Saturday, July 9, 2011

More Drumming up of War vs. Iran

Yesterday, it was Elliott Abrams at the "mainstream" Council on Foreign Relations, conjuring the ghosts of Teddy Roosevelt and the War of 1812 in hopes of shaming America into war against Iran.  (Abrams here; my take, here.)  Today, it's Andrew McCarthy, at another forum that surely would like to proclaim itself as mainstream: the National Review.  And he too summons up the ghosts of American history to shame us all forward against the nefarious mullahs: specifically, the ghosts of the Marines killed in the 1983 Beirut bombing that killed hundreds of US Marines in their barracks, and the ghosts of the US Air Force personnel killed in the 1996 Khobar Towers bombing in Saudi Arabia.  He would have us believe that all those ghosts are howling from their graves, for payback against Iran - who, in McCarthy/NRO world, is responsible for all of it.

Some extra reading would have suggested to McCarthy, though, that it's not so simple.  The Khobar Towers bombing was perpetrated by Arab terrorists, a group known as Hezbollah al-Hijaz (the Hijaz, of course, being the western region of the Arabian peninsula).  The Bush administration was sure that this bunch was inspired and controlled by Iran; a less biased source (meaning, less reflexively anti-Iran), however, suggested that the US allowed the Saudis to float that perception in order to cover up their own embarrassment that Saudi Sunni extremists were responsible.  And as for the Beirut bombing in 1983 - well, Hezbollah in Lebanon (whom McCarthy pins as the perpetrator) has never gone on the record to claim the credit (which, given their anti-American stance, one would think they'd have done by now.  And even if they were responsible, let's remember the historical context: a raging Lebanese civil war into which Syria, Israel, and the US had injected themselves at various points.  The Reagan administration preferred to cast the Marines' role as peacemakers; the various militias on the ground saw the Marines' role there differently, and as hardly impartial; and indeed, the US had taken sides in this hornets nest of a conflict. (Ask the Druze villagers shelled by US battleships at that time - yes, I said battleships; WW II warships brought back into service just for this purpose.)   The US might never have stepped onto that hornets nest had not Ariel Sharon been stirring  it up by invading Lebanon and bombing Beirut the year before.

For McCarthy, though, the nuances of Middle Eastern history and conflict are irrelevant.  In his world, it's all quite simple: Iran = evil.  Indeed, Islam = evil.  And because the Arab uprisings of recent months have entailed the political legitimizing of Islamist groups, he proclaims that "the Arab Spring is diplo-lipstick on a pig."  Democracy in the Muslim world is nonsense, says he.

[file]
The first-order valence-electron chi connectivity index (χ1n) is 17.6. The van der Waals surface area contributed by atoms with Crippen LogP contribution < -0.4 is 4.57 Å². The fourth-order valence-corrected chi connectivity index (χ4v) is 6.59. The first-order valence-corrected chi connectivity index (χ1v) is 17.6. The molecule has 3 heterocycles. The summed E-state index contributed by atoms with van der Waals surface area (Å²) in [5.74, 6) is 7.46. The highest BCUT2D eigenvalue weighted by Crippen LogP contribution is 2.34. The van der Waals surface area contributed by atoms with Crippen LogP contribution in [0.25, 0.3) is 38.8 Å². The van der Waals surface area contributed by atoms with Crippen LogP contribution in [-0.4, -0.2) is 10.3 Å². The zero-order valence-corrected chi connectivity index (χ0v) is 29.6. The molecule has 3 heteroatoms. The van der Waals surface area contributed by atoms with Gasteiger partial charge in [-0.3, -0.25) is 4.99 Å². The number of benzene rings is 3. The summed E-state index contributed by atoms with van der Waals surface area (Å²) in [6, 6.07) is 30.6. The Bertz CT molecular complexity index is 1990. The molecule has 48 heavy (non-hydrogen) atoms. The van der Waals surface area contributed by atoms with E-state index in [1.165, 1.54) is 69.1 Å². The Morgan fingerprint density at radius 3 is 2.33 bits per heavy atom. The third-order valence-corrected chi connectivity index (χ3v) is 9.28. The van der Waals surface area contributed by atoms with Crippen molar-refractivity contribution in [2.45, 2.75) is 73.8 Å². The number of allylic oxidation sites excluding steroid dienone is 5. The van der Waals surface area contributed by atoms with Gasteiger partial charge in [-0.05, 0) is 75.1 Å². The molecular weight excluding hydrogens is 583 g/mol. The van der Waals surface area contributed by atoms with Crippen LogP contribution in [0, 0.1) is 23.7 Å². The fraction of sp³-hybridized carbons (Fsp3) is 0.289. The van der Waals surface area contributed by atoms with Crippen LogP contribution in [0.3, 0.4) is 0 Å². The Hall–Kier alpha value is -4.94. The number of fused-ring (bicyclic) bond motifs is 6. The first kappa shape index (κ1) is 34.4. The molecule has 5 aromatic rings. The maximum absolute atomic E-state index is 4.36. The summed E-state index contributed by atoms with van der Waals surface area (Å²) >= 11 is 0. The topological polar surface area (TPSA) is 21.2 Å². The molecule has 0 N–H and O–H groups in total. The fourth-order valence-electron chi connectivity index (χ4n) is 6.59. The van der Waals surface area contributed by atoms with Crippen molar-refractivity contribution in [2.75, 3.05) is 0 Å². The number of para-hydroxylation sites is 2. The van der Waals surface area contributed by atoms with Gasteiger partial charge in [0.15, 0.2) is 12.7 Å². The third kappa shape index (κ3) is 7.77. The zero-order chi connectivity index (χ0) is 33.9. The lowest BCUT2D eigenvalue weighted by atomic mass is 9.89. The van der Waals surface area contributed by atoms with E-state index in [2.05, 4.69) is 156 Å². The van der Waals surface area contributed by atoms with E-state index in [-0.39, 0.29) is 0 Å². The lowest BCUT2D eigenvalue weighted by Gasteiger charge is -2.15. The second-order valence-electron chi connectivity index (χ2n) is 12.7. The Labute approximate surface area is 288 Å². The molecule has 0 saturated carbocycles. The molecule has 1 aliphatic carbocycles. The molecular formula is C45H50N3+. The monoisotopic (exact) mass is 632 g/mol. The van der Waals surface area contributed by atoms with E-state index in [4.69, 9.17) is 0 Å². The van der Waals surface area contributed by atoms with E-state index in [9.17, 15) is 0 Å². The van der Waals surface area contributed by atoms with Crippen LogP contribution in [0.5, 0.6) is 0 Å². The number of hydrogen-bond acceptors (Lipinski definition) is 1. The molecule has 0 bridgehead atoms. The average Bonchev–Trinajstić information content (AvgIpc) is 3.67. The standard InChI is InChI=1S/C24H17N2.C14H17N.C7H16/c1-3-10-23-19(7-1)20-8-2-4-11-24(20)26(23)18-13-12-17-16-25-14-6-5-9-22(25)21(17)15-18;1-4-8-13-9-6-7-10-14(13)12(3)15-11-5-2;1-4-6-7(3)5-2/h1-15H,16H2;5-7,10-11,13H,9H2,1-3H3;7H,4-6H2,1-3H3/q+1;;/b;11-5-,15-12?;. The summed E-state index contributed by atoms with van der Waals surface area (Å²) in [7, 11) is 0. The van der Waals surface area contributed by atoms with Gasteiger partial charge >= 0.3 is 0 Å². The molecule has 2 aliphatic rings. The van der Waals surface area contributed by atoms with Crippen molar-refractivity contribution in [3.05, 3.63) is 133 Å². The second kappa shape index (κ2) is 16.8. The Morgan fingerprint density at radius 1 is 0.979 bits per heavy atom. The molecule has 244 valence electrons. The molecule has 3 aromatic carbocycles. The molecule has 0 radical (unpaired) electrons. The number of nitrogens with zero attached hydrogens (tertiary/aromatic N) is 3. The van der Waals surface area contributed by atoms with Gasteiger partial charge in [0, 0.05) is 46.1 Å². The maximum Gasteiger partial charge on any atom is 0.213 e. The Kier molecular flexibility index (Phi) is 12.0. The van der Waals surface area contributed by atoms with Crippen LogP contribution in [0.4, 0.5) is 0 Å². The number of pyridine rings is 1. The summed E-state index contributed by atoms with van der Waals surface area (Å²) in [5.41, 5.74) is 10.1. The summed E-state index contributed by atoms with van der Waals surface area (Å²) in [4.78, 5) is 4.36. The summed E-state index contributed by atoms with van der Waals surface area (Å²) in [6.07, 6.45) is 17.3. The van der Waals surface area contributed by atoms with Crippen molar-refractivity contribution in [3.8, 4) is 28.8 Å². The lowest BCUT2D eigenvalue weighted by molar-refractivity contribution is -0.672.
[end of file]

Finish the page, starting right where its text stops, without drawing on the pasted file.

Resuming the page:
In the here and now of July 2011, says McCarthy, there's only one prescription: total victory, of the kind that would swell the chest of any red-blooded American:
Putting aside the merits of a Marshall Plan analogue for the Muslim Middle East, the original Marshall Plan was undertaken only after total victory was achieved over America’s enemies. There could be no free, independent, pro-American Europe without Normandy and D-Day and Hitler’s annihilation.. . .
I do know one thing for certain: Freedom has no chance of advancing in the Middle East, any more than it would have advanced in Europe, unless we conquer the enemy. . . .
Iran is at war with us, whether we choose to engage or not. If we are not going to win, we are going to lose. Happy talk about democracy and springtime won’t obscure the fact that there is no middle ground.

If we’re not in it to win it — for victory, not for tilting at windmills — we should come home. . . .   If we are not going to win, we are going to lose.
In 1951, in the midst of a war in Korea where the US was confronted by a then-emerging Red China, Gen. Douglas MacArthur pronounced before the Congress of an America still flush with its success in World War II that there is "no substitute for victory."  Sixty years on, his country - and its military - remain afloat only because of the willingness of MacArthur's erstwhile enemy to provide ballast for the US economy.  Ah, the irony.

In 2002, George W. Bush's ambition was to crush Iraq with shock-and-awe, decisive military might - no substitute for victory - and thereby inaugurate a new Middle East.  How'd that work out?  Not fully determined, but the mullahs sure did make out well.  Ah, the irony.

So now, Andrew McCarthy points his finger at Iran, and pronounces, we must do it right this time.  We must be vindicated.  No substitute for victory.  Andrew McCarthy, Max Boot, Elliott Abrams; John McCain, Lindsey Graham (whom McCarthy cites almost lovingly), Joe Lieberman -- they're all of a piece (definitely not of a peace): No substitute for victory - and it will be achieved by, if necessary, fighting to the last man - or the last Muslim.

Imagine Obama moving ahead against Iran, in quest of that victory.  Imagine what ironies might be in the offing then.

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